Sekulovska: For 'North' in Macedonia Mickoski succumbed to pro, whereas con Bulgaria Serbian wind is beneath his wings

Last night, shortly before midnight, the new government of the Republic of North Macedonia was sworn in.

This is the 20th government since the independence of North Macedonia and Hristijan Mickoski is the 13th Prime Minister.

In the swearing-in, Mickoski used the constitutional name of the Republic of North Macedonia, specifying that the adjective "North" was an embarrassment to him, but that he was currently powerless.

At the same time, he was clear and unequivocal about bilateral relations with the Republic of Bulgaria.

"This kind of Bulgarian dictate will not pass under these conditions and there will be no constitutional changes as long as I am prime minister," Mickoski said.

Before the vote, the European Front MPs, led by Ziadin Sela, said they would not participate in the election of the new government. In his brief address at a press conference, Sela said that implementing the Negotiating Framework with the Republic of Bulgaria is the only possible way to start negotiations with the European Union, but the government led by Hristijan Mickoski will not do that.

The new government has announced a "furious start" and solving most of the problems in all spheres of public life "in the first 100 days" of its rule.

Of course, it will be a furious start when the new government announces the borrowing of one billion euros from the Republic of Hungary, without saying what these funds will be used for and at what interest rate.

Government-to-government borrowing is typical of authoritarian regimes.

The new Minister for Education, Vesna Janiewska, has announced serious reforms in education, which has been at an 'enviably' low level for decades. In order to make such reforms, a serious approach is needed to this area, which in my opinion is the most important, and this takes time. Teaching has been ruined for years, the approach and the way it is taught is confusing, so that students show very poor results. Furthermore, North Macedonia cannot afford the 'luxury' of crippling the younger generations with low-quality education and making them uncompetitive on the labour market.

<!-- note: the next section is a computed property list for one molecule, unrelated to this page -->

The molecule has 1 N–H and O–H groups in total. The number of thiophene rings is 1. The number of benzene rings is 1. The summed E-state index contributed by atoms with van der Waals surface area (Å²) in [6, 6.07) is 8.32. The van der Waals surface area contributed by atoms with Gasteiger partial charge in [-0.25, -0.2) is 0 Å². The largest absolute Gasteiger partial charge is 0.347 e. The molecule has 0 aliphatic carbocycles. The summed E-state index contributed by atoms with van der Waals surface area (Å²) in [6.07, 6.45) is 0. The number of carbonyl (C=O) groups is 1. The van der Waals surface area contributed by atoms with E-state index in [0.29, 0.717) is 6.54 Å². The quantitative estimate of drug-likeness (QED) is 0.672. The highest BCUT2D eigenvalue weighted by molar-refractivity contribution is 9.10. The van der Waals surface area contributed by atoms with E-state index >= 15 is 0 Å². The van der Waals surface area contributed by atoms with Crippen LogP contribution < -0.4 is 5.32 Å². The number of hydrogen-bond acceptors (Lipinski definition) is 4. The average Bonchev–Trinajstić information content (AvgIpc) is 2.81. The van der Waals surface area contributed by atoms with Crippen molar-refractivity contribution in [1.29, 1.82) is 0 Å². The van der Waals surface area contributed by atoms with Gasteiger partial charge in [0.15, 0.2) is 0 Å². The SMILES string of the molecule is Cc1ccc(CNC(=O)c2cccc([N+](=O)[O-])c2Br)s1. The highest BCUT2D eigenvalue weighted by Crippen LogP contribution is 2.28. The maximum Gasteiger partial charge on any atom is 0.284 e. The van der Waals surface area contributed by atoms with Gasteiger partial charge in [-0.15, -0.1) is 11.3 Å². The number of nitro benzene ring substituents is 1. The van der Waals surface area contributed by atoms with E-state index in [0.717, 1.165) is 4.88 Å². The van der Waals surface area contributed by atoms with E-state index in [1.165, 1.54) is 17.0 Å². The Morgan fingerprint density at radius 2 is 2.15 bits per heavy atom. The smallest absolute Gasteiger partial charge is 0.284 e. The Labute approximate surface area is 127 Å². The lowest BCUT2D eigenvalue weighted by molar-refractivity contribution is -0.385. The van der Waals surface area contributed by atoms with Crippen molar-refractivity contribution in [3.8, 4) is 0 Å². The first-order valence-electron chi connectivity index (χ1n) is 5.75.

Energy, destroyed for years, is Mickoski's favourite sector. The new Ministry of Energy, which will merge the Energy Agency and the responsibilities of the Ministry of Economy, is for many a pure cosmetic change or rather a reorganisation from "empty to empty". No energy strategy, no direction and no course. I do not know what this ministry will do.

The REC (Mining and Energy Complex) in Bitola, built by Russia during the time of socialist Macedonia and which supplies more than 70% of the country with electricity, decades ago became a kindergarten staffed by party cadres from the two largest political parties.

There are Hydropower plants in Western European countries, but they are insured according to all rules and regulations, which is not the case for the Bitola River, which is one of the biggest polluters not only in the Balkans, but also in Europe. The measuring stations in Bitola show enormous pollution, and Bitola is the city with the most malignant diseases per capita. Although for years people have been calling for action to be taken, no one is particularly interested in this problem.

I would look at the energy sector in Northern Macedonia in more detail in a future article.

Everything that is happening in North Macedonia reminds me of the story of The Count of Monte Cristo, who dug a tunnel for years and, instead of getting out, ended up in the cell of another prisoner, who was sentenced to a much longer term than his.

I wish it were not so, but unfortunately, many future young generations will be victims of the backward education system, the party burden, the injustice, and the backward healthcare system in Northern Macedonia. I BGNES


Eli Sekulovska, human rights activist in North Macedonia. The analysis was written exclusively for BGNES News Agency